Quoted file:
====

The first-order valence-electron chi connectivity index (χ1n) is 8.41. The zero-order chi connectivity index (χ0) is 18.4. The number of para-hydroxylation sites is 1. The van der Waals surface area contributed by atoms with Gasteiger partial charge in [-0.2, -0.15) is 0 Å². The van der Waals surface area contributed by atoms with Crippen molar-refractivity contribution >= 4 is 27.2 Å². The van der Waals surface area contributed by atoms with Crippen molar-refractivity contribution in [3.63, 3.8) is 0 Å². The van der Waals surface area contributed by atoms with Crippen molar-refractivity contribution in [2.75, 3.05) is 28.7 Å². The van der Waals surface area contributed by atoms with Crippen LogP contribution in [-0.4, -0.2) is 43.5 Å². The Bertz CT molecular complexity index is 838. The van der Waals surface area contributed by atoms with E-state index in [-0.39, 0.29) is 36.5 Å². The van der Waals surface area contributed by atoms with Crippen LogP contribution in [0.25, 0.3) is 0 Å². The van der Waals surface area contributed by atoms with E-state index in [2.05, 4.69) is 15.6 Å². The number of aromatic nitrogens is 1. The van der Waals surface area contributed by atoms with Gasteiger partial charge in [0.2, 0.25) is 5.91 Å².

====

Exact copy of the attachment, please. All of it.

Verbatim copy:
The first-order valence-electron chi connectivity index (χ1n) is 8.41. The zero-order chi connectivity index (χ0) is 18.4. The number of para-hydroxylation sites is 1. The van der Waals surface area contributed by atoms with Gasteiger partial charge in [-0.2, -0.15) is 0 Å². The van der Waals surface area contributed by atoms with Crippen molar-refractivity contribution >= 4 is 27.2 Å². The van der Waals surface area contributed by atoms with Crippen molar-refractivity contribution in [3.63, 3.8) is 0 Å². The van der Waals surface area contributed by atoms with Crippen molar-refractivity contribution in [2.75, 3.05) is 28.7 Å². The van der Waals surface area contributed by atoms with Crippen LogP contribution in [-0.4, -0.2) is 43.5 Å². The Bertz CT molecular complexity index is 838. The van der Waals surface area contributed by atoms with E-state index in [-0.39, 0.29) is 36.5 Å². The van der Waals surface area contributed by atoms with Crippen LogP contribution in [0.25, 0.3) is 0 Å². The van der Waals surface area contributed by atoms with E-state index in [2.05, 4.69) is 15.6 Å². The number of aromatic nitrogens is 1. The van der Waals surface area contributed by atoms with Gasteiger partial charge in [0.2, 0.25) is 5.91 Å².